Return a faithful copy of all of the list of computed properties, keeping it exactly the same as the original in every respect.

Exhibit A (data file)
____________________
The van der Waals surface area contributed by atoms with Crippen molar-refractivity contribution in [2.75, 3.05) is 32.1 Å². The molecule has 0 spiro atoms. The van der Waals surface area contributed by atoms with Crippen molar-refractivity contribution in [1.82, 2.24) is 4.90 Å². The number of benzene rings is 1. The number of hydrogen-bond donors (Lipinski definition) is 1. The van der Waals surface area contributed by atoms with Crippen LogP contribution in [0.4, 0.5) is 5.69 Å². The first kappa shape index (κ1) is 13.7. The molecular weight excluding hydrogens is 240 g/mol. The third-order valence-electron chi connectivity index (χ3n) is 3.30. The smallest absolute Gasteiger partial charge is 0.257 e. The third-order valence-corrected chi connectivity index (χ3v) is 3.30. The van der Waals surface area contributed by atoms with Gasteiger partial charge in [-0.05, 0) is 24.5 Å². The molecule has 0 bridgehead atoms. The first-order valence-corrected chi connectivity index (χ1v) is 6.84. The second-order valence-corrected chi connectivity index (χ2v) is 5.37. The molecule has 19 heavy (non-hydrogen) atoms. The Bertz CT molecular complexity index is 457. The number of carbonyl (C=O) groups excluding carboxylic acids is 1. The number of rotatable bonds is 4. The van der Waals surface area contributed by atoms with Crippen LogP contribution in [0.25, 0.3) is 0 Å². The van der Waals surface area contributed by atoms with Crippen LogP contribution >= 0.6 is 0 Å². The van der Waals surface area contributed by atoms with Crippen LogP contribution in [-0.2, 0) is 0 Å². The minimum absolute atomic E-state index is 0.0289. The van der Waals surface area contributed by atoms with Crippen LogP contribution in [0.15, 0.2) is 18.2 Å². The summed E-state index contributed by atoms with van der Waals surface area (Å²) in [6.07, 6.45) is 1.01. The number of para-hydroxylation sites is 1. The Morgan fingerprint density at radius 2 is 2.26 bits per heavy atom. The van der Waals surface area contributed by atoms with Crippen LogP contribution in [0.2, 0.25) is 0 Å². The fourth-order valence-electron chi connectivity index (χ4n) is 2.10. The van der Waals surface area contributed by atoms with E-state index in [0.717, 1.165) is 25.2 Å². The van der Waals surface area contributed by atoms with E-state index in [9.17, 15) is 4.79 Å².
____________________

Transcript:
The van der Waals surface area contributed by atoms with Crippen molar-refractivity contribution in [2.75, 3.05) is 32.1 Å². The molecule has 0 spiro atoms. The van der Waals surface area contributed by atoms with Crippen molar-refractivity contribution in [1.82, 2.24) is 4.90 Å². The number of benzene rings is 1. The number of hydrogen-bond donors (Lipinski definition) is 1. The van der Waals surface area contributed by atoms with Crippen LogP contribution in [0.4, 0.5) is 5.69 Å². The first kappa shape index (κ1) is 13.7. The molecular weight excluding hydrogens is 240 g/mol. The third-order valence-electron chi connectivity index (χ3n) is 3.30. The smallest absolute Gasteiger partial charge is 0.257 e. The third-order valence-corrected chi connectivity index (χ3v) is 3.30. The van der Waals surface area contributed by atoms with Gasteiger partial charge in [-0.05, 0) is 24.5 Å². The molecule has 0 bridgehead atoms. The first-order valence-corrected chi connectivity index (χ1v) is 6.84. The second-order valence-corrected chi connectivity index (χ2v) is 5.37. The molecule has 19 heavy (non-hydrogen) atoms. The Bertz CT molecular complexity index is 457. The number of carbonyl (C=O) groups excluding carboxylic acids is 1. The number of rotatable bonds is 4. The van der Waals surface area contributed by atoms with Crippen LogP contribution in [0.25, 0.3) is 0 Å². The van der Waals surface area contributed by atoms with Crippen LogP contribution >= 0.6 is 0 Å². The van der Waals surface area contributed by atoms with Crippen LogP contribution in [-0.2, 0) is 0 Å². The minimum absolute atomic E-state index is 0.0289. The van der Waals surface area contributed by atoms with Crippen LogP contribution in [0.15, 0.2) is 18.2 Å². The summed E-state index contributed by atoms with van der Waals surface area (Å²) in [6.07, 6.45) is 1.01. The number of para-hydroxylation sites is 1. The Morgan fingerprint density at radius 2 is 2.26 bits per heavy atom. The van der Waals surface area contributed by atoms with Crippen LogP contribution in [0.2, 0.25) is 0 Å². The fourth-order valence-electron chi connectivity index (χ4n) is 2.10. The van der Waals surface area contributed by atoms with E-state index in [0.717, 1.165) is 25.2 Å². The van der Waals surface area contributed by atoms with E-state index in [9.17, 15) is 4.79 Å².